Hi, Paul and on my first trip out using the D7100 under low light conditions I almost could not believe how much better it performed than the than the Canon t-3i and think from what that I've read that on that feature there's been little low light improvement in the D500 over the D7100 but even at that its very good. I'm just hoping that future models will show some significant low light improvement over the current ones, but they may not be able to make it happen. Speaking of high iso's I ran some up to about 4200 this afternoon as I was shooting some Buffleheads in the water about 200 feet from shore and had to keep the shutter speed up and also had nothing preset on it. I grabbed it and was quickly trying to exchange lenses and then had to reset the speed and activate the auto iso, as I had been trying to change the prefix on the numbering system to show the year 19 and in so doing had accidentally set the iso to 100 so was trying to make changes on the run as the ducks were moving around and time was of essence. I used the big lens handheld and set to 600 and hope to salvage a few viewable ones anyway, and looking at the camera viewer some do look fairly decent but small because of the distance. Oh well, If any turn out viewable will try to send you an image or two to give you an idea of how it handled the high iso... The temperature is really dropping tonight which will give us the coldest night so far this season and hope that the weather is not too bad in your location. Take care!

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Jan 20, 2019 22:43:47   #
pesfls
 
Swamp-Cork wrote:
Hi, Paul and on my first trip out using the D7100 under low light conditions I almost could not believe how much better it performed than the than the Canon t-3i and think from what that I've read that on that feature there's been little low light improvement in the D500 over the D7100 but even at that its very good. I'm just hoping that future models will show some significant low light improvement over the current ones, but they may not be able to make it happen. Speaking of high iso's I ran some up to about 4200 this afternoon as I was shooting some Buffleheads in the water about 200 feet from shore and had to keep the shutter speed up and also had nothing preset on it. I grabbed it and was quickly trying to exchange lenses and then had to reset the speed and activate the auto iso, as I had been trying to change the prefix on the numbering system to show the year 19 and in so doing had accidentally set the iso to 100 so was trying to make changes on the run as the ducks were moving around and time was of essence. I used the big lens handheld and set to 600 and hope to salvage a few viewable ones anyway, and looking at the camera viewer some do look fairly decent but small because of the distance. Oh well, If any turn out viewable will try to send you an image or two to give you an idea of how it handled the high iso... The temperature is really dropping tonight which will give us the coldest night so far this season and hope that the weather is not too bad in your location. Take care!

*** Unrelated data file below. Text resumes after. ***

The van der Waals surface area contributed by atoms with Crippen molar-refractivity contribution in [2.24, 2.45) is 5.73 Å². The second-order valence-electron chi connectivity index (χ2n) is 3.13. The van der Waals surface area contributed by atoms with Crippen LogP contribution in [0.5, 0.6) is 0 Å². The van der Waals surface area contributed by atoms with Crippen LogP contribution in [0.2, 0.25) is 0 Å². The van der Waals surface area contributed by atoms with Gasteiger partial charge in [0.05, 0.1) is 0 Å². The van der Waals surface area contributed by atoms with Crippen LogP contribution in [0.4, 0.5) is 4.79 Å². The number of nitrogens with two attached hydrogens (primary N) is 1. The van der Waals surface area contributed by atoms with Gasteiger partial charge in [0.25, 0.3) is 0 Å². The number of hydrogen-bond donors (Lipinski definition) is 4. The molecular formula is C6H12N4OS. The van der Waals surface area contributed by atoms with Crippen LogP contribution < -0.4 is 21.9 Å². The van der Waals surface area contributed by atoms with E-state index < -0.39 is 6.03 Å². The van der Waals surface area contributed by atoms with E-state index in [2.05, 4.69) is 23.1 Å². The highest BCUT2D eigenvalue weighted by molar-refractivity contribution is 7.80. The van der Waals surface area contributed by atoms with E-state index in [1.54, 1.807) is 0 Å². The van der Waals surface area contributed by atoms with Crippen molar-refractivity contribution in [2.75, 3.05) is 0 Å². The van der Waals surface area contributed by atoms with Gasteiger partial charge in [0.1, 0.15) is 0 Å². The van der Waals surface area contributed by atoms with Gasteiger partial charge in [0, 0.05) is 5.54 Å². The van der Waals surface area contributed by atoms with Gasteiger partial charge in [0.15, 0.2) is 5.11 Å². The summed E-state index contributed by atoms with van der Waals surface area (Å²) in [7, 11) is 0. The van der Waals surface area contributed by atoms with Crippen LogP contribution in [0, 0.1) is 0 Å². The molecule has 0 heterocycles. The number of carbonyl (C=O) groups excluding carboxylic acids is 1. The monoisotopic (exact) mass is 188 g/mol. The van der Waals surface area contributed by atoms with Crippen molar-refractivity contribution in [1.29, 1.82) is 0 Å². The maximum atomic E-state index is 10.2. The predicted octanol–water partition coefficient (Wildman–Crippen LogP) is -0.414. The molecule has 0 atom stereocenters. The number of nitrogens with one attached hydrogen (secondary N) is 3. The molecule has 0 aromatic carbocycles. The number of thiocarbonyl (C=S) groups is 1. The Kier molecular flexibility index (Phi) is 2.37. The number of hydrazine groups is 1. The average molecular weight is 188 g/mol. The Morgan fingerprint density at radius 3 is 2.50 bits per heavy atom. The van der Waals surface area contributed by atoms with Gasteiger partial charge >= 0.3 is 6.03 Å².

Hi, Paul and on my first trip out using the D7100 ... (show quote)

Thanks for the info. I read your description of your scrambles twice to make sure I got it. Sounds like it would’ve made a great comic strip! I’ve also goofed up the iso setting, so know of what you speak. I can’t see the moon show tonight, as per usual January here, the clouds and rain from the Pacific are in control and the sky is blank. I’ll look forward to seeing what you salvaged. I’m going to play around with the Df on critters when setting it to the crop factor to see what I think. If it’s to my liking maybe it’ll be a poor man’s 500. We’ll see. I’ll let you know. Thanks for the info.